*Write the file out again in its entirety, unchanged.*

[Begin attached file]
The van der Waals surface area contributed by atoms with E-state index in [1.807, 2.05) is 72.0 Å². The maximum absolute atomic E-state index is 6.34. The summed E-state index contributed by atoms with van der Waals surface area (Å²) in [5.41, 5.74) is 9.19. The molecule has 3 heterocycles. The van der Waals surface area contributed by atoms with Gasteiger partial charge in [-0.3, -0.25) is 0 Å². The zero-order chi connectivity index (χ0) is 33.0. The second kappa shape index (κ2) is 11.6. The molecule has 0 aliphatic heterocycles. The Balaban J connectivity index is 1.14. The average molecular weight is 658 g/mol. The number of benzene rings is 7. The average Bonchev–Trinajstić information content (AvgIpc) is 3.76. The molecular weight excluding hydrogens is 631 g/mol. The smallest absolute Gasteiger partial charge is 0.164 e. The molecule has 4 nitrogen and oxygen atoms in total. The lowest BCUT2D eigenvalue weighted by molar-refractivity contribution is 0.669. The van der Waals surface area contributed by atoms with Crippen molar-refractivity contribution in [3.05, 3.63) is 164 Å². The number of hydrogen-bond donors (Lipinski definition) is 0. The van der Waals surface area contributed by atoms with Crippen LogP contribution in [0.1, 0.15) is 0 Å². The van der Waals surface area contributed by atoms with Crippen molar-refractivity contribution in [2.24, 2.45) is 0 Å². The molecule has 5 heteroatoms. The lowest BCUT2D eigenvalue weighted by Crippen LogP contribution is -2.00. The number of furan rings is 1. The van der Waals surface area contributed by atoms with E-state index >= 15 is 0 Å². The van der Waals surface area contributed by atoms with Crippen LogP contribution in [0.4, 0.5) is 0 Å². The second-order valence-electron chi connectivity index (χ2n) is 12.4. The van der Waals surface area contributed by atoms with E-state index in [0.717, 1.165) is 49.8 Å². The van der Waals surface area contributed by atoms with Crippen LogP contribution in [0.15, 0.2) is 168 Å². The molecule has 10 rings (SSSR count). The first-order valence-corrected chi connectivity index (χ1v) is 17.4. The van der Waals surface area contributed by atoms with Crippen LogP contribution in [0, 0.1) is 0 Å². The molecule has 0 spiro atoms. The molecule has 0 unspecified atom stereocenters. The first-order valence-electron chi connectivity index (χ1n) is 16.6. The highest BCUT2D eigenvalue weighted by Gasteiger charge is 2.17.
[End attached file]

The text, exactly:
The van der Waals surface area contributed by atoms with E-state index in [1.807, 2.05) is 72.0 Å². The maximum absolute atomic E-state index is 6.34. The summed E-state index contributed by atoms with van der Waals surface area (Å²) in [5.41, 5.74) is 9.19. The molecule has 3 heterocycles. The van der Waals surface area contributed by atoms with Gasteiger partial charge in [-0.3, -0.25) is 0 Å². The zero-order chi connectivity index (χ0) is 33.0. The second kappa shape index (κ2) is 11.6. The molecule has 0 aliphatic heterocycles. The Balaban J connectivity index is 1.14. The average molecular weight is 658 g/mol. The number of benzene rings is 7. The average Bonchev–Trinajstić information content (AvgIpc) is 3.76. The molecular weight excluding hydrogens is 631 g/mol. The smallest absolute Gasteiger partial charge is 0.164 e. The molecule has 4 nitrogen and oxygen atoms in total. The lowest BCUT2D eigenvalue weighted by molar-refractivity contribution is 0.669. The van der Waals surface area contributed by atoms with Crippen molar-refractivity contribution in [3.05, 3.63) is 164 Å². The number of hydrogen-bond donors (Lipinski definition) is 0. The van der Waals surface area contributed by atoms with Crippen LogP contribution in [0.1, 0.15) is 0 Å². The van der Waals surface area contributed by atoms with Crippen molar-refractivity contribution in [2.24, 2.45) is 0 Å². The molecule has 5 heteroatoms. The lowest BCUT2D eigenvalue weighted by Crippen LogP contribution is -2.00. The number of furan rings is 1. The van der Waals surface area contributed by atoms with E-state index >= 15 is 0 Å². The van der Waals surface area contributed by atoms with Crippen LogP contribution in [0.4, 0.5) is 0 Å². The second-order valence-electron chi connectivity index (χ2n) is 12.4. The van der Waals surface area contributed by atoms with E-state index in [0.717, 1.165) is 49.8 Å². The van der Waals surface area contributed by atoms with Crippen LogP contribution in [0.15, 0.2) is 168 Å². The molecule has 10 rings (SSSR count). The first-order valence-corrected chi connectivity index (χ1v) is 17.4. The van der Waals surface area contributed by atoms with Crippen LogP contribution in [0, 0.1) is 0 Å². The molecule has 0 spiro atoms. The molecule has 0 unspecified atom stereocenters. The first-order valence-electron chi connectivity index (χ1n) is 16.6. The highest BCUT2D eigenvalue weighted by Gasteiger charge is 2.17.